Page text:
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Phylooncogenomics: Examining the cancer genome in the context of vertebrate evolution ☆

View Article: PubMed Central - PubMed

ABSTRACT

Currently, human cancer genomics is making great progress, and many mutations of new cancer driver genes have been detected at an unprecedented rate in a variety of human cancers. Many details of the genetic alterations in cancer cell genomes have been revealed by the massively parallel sequencing. Long-lasting aneuploidy caused large-scale somatic copy number alterations remains a difficulty as there are too many genes located on such big chromosomal fragments, and this cannot simply be solved by increasing sequencing depth and tumor sample numbers. Comparative oncogenomics may provide us with a solution to this problem. Here, we review some of the common animal cancer models and propose to analyze cancer cell genomics in vertebrate phylogenetic backgrounds. Thus phylooncogenomics may provide us with a unique perspective on he nature of cancer biology unattainable by single species studies.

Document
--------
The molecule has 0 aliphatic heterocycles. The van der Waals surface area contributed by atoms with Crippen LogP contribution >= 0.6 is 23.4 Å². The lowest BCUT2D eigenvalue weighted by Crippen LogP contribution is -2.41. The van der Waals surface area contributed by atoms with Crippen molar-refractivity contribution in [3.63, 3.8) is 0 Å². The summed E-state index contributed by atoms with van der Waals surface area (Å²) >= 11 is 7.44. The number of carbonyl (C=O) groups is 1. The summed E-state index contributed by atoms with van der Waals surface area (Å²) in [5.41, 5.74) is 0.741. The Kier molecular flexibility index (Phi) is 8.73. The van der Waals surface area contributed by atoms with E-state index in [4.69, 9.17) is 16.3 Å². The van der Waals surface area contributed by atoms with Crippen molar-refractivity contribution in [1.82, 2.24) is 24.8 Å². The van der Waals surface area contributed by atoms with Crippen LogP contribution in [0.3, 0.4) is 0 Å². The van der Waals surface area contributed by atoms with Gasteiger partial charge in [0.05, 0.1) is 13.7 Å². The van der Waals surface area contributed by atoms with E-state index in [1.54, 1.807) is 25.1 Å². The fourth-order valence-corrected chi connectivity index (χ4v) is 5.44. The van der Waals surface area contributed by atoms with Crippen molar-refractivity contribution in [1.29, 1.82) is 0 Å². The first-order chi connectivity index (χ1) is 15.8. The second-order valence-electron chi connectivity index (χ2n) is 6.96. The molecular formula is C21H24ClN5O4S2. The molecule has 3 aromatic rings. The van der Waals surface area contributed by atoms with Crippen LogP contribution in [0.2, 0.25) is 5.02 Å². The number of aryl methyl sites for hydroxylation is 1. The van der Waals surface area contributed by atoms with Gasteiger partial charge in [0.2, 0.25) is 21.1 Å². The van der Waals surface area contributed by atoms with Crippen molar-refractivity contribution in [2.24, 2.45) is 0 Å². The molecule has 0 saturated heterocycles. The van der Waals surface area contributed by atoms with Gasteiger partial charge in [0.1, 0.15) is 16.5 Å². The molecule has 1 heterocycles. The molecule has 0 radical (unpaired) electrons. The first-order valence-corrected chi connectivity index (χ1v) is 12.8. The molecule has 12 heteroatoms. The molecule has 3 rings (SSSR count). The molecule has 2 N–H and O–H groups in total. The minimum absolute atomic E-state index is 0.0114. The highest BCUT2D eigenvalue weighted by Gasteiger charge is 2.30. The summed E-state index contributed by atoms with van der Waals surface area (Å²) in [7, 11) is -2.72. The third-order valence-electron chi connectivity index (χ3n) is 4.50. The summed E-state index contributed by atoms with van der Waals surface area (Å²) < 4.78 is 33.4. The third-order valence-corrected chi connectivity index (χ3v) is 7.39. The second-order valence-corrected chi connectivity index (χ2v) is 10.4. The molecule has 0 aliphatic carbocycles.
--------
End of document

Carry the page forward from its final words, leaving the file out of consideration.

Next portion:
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Phylooncogenomic approach for cancer driver identification, and understanding the nature of cancer biology.
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f0015: Phylooncogenomic approach for cancer driver identification, and understanding the nature of cancer biology.